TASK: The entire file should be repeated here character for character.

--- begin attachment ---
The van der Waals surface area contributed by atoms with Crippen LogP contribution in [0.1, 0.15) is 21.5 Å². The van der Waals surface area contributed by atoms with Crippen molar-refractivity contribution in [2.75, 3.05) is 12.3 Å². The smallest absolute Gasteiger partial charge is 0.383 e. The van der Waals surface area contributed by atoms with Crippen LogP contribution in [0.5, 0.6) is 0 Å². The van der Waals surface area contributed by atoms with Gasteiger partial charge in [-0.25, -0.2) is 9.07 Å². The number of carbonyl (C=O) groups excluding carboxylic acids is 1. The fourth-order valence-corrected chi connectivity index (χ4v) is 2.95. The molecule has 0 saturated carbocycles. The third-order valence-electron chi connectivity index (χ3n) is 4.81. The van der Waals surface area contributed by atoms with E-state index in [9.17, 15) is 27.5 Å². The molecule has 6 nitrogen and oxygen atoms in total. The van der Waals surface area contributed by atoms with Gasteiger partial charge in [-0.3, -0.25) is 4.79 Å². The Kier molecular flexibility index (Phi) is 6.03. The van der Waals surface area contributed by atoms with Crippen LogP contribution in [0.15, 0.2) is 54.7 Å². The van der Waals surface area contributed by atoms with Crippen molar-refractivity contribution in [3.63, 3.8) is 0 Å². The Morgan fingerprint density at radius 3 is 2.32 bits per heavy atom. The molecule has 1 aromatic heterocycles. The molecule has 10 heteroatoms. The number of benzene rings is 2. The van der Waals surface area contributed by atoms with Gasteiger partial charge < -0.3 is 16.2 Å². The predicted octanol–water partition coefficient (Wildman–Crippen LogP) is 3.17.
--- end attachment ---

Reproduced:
The van der Waals surface area contributed by atoms with Crippen LogP contribution in [0.1, 0.15) is 21.5 Å². The van der Waals surface area contributed by atoms with Crippen molar-refractivity contribution in [2.75, 3.05) is 12.3 Å². The smallest absolute Gasteiger partial charge is 0.383 e. The van der Waals surface area contributed by atoms with Crippen LogP contribution in [0.5, 0.6) is 0 Å². The van der Waals surface area contributed by atoms with Gasteiger partial charge in [-0.25, -0.2) is 9.07 Å². The number of carbonyl (C=O) groups excluding carboxylic acids is 1. The fourth-order valence-corrected chi connectivity index (χ4v) is 2.95. The molecule has 0 saturated carbocycles. The third-order valence-electron chi connectivity index (χ3n) is 4.81. The van der Waals surface area contributed by atoms with E-state index in [9.17, 15) is 27.5 Å². The molecule has 6 nitrogen and oxygen atoms in total. The van der Waals surface area contributed by atoms with Gasteiger partial charge in [-0.3, -0.25) is 4.79 Å². The Kier molecular flexibility index (Phi) is 6.03. The van der Waals surface area contributed by atoms with Crippen LogP contribution in [0.15, 0.2) is 54.7 Å². The van der Waals surface area contributed by atoms with Crippen molar-refractivity contribution in [3.63, 3.8) is 0 Å². The Morgan fingerprint density at radius 3 is 2.32 bits per heavy atom. The molecule has 1 aromatic heterocycles. The molecule has 10 heteroatoms. The number of benzene rings is 2. The van der Waals surface area contributed by atoms with Gasteiger partial charge < -0.3 is 16.2 Å². The predicted octanol–water partition coefficient (Wildman–Crippen LogP) is 3.17.